Project cost is one of the most difficult—and most important—estimations for any construction company to get right. You want to be able to set manageable expectations for your client, but also present a budget that is attractive enough for them to choose you as their general or sub-contractor while still making a profit yourself.
Due to lack of information, ever-changing prices, and the unpredictability of the labor market, cost estimation is anything but an exact science. One example of this would be the estimation variance in construction material choices like choosing a stick-built home vs. a more modern ICF-built structure. Builders may not be as familiar with newer materials and options. Depending on how your contract is set up, miscalculating the budget could mean a lot more than a few red faces—it could mean the failure of your business.
The good news is there are organizational techniques you can implement that reduce the risk of over- or under-budgeting. You’re never going to estimate a project down to the dollar, but getting close will help build your reputation and grow your business.
1. Be As Detailed As Possible
Nothing can derail a project faster than having a bid that was based on a loose understanding of a project’s cost. But it can be tricky to track down accurate information, and the tendency to use broad allowances can help cut down the amount of time taken to get the estimate out the door.
Whatever you do, suppress these urges and dedicate more time to tracking down detailed information. It’s common for contractors to overlook things like:
-cost of materials
Follow up on these uncertainties with the architect, product, and material suppliers, and even the local unions to build a more solid budgetary foundation to get the project started on.
The more detailed your estimate is, the more accurate it will be. There will always be things that you can’t anticipate or control, but hanging your reputation on guesses will sink your business. If you’re working with subcontractors, be sure to secure hard line bids for their work to solidify those numbers.
In the end, you should have a detailed budget with line items for just about everything. It keeps your estimate honest, and works to build trust with your customers.
2. Create a Master Checklist…and Use It
There’s no better way to keep your team (and yourself) organized than developing a master checklist. You can create hierarchies within the checklist based on critical path items that are standard events that happen over all projects or jobs.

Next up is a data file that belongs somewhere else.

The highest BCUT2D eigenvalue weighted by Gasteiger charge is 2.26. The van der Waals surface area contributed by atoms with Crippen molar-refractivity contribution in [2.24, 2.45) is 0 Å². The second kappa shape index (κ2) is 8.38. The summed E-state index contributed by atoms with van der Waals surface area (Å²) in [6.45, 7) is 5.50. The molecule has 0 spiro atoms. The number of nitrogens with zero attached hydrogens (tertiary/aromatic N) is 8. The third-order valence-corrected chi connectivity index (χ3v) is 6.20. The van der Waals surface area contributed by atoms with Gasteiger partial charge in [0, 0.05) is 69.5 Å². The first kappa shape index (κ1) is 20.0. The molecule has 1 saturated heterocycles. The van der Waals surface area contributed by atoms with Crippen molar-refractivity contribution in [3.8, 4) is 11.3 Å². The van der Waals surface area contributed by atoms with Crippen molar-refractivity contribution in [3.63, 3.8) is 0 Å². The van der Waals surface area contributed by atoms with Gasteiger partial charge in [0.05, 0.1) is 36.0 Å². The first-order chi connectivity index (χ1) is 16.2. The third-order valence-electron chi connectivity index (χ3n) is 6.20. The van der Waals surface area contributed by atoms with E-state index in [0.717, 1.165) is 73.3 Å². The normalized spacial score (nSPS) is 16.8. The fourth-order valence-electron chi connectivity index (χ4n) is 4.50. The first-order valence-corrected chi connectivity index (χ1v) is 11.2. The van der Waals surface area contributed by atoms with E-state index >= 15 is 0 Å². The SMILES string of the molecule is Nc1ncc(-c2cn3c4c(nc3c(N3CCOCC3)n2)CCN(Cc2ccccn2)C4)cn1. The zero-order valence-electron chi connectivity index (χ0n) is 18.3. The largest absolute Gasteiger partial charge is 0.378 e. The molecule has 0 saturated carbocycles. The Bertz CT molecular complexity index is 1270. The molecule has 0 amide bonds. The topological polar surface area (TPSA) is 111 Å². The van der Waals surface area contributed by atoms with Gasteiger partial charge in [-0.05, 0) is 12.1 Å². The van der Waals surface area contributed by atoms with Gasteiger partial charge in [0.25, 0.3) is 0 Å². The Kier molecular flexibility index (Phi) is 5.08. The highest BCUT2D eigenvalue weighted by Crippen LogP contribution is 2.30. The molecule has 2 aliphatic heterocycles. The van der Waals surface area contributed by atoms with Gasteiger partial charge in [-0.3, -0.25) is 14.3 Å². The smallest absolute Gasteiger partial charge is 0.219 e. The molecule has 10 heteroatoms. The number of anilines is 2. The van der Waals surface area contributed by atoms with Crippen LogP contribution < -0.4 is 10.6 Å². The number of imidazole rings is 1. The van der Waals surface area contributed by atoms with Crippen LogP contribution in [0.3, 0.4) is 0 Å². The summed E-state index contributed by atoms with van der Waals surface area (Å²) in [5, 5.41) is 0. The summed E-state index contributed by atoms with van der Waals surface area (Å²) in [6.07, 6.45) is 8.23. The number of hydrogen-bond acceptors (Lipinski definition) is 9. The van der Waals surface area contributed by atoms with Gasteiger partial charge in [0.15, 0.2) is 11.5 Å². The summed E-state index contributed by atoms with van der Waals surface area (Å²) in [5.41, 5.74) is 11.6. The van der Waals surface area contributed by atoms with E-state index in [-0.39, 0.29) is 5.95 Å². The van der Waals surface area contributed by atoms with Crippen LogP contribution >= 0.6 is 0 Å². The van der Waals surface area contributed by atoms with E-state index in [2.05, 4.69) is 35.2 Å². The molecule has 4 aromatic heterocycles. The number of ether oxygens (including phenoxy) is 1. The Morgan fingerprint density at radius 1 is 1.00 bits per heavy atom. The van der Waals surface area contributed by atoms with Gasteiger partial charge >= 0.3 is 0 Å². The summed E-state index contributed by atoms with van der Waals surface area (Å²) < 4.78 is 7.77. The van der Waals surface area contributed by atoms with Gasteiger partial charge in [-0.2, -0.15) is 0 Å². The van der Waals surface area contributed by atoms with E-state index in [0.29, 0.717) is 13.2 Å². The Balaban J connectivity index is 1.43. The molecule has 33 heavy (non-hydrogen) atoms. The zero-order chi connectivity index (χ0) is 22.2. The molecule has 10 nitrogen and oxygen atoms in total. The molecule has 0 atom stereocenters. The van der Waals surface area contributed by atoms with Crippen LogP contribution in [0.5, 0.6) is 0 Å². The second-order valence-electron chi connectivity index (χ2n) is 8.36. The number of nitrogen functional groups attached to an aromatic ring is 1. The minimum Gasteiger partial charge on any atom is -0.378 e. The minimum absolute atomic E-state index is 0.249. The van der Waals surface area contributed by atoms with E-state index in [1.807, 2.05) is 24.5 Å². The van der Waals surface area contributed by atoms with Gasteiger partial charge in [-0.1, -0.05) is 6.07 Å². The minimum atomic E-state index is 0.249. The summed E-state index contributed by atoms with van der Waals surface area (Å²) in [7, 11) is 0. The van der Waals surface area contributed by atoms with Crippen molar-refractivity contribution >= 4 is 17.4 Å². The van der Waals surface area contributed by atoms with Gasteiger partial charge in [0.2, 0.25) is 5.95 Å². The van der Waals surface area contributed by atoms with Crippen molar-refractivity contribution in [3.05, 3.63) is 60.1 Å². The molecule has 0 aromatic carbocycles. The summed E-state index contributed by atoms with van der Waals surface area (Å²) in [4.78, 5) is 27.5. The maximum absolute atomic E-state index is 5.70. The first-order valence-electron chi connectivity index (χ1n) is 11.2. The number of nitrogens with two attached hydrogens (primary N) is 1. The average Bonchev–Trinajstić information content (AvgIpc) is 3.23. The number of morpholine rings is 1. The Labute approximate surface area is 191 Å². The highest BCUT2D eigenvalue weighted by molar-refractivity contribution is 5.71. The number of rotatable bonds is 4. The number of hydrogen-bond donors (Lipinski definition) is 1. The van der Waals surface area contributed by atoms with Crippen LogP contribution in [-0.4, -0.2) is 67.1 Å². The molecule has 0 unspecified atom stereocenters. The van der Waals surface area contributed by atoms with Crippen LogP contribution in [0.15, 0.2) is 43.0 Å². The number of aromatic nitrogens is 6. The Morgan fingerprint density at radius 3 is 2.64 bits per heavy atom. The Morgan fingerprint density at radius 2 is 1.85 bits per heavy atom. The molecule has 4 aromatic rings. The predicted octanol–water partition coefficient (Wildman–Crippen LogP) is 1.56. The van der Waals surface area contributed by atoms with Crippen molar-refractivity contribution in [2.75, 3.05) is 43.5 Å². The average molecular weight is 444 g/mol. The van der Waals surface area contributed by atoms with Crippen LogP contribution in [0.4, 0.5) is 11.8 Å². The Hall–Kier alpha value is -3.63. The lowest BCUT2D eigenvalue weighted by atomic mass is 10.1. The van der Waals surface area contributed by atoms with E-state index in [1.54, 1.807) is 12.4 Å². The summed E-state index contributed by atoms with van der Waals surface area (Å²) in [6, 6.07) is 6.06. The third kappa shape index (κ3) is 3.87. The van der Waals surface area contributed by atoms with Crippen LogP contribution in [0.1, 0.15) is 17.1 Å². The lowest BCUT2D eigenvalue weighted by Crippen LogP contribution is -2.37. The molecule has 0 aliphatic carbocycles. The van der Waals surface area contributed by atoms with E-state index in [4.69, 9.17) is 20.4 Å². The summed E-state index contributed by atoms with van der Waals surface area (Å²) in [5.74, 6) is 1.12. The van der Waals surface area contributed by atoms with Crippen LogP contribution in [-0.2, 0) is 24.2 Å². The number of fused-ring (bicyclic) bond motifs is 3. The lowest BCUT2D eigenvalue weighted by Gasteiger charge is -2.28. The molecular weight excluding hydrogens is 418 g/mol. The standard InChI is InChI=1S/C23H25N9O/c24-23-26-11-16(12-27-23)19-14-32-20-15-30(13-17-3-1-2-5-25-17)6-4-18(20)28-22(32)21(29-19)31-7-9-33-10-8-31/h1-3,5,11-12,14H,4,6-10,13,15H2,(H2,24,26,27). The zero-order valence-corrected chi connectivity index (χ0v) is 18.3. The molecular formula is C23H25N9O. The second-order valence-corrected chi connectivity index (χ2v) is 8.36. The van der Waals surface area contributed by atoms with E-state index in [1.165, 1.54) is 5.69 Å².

The checklist should include things like:
-collecting bids from subcontractors
-lead times for ordering windows and doors
-weekly tasks like client and architect meetings
-scheduling site walks
Programs like Asana, Evernote, and Google Docs are great for creating and distributing your checklist and having it live online. All of them offer free services up to a certain capacity, and can be easily tested to see what works best for your company.
You can also use checklists to manage employees, clients, and customers without being too hands on and avoiding micromanagement pitfalls that can make some people uneasy.
The best part? Checklists reduce the risk involved in having complex projects, and remove the excuse-making that can arise as a result of an unorganized work force.
Create it. Modify it. Distribute it. Use it.
3. Identify Potential Project Risks and Their Costs
There are always unforeseen circumstances that could take a bite out of your project budget. However, some of these things can be identified before the contract goes out the door.
You should always build a contingency into your estimates (usually around 10%), but that should never be an excuse to be lazy about the up-front detective work you should be doing to map out potential risks.
If you have enough experience, you might already have an idea of where to expect hiccups. If you aren’t quite as seasoned as other members of your team, lean on them for wiping out any blind spots in your estimate. A second opinion never hurts.
4. Account For Soft Costs and Overhead
Permit fees, inspector salaries, and internal management overhead can pick apart a budget before the first screw goes into the wall. You should have a completely separate section of your cost estimate that outlines any soft costs that might be associated with construction.
These soft costs vary widely depending on jurisdiction and project scope, so be sure to do your research ahead of time and account for it internally.
This comes down to business sense more than anything else. If you’re not paying yourself and your employees first, you can’t possibly take care of your clients and customers.
5. Be Selective About the Jobs You Bid
Hopefully you have enough work coming in where you can be a bit choosey about where your resources are being invested. Sometimes, an impossible job comes along that has no chance of coming in on budget, but you’re the one person on the planet who can get it done. And while that might be true, it’s also a risk you shouldn’t be willing to bet your reputation on.
Working good jobs with good clients is the best way to create an honest cost estimate that isn’t met with a raised eyebrow. A lower bid might get you a few jobs in the short term, but can ruin you over time. The clients that know your value won’t argue with you over nickels and dimes—they will pay for the work it takes to get the job done.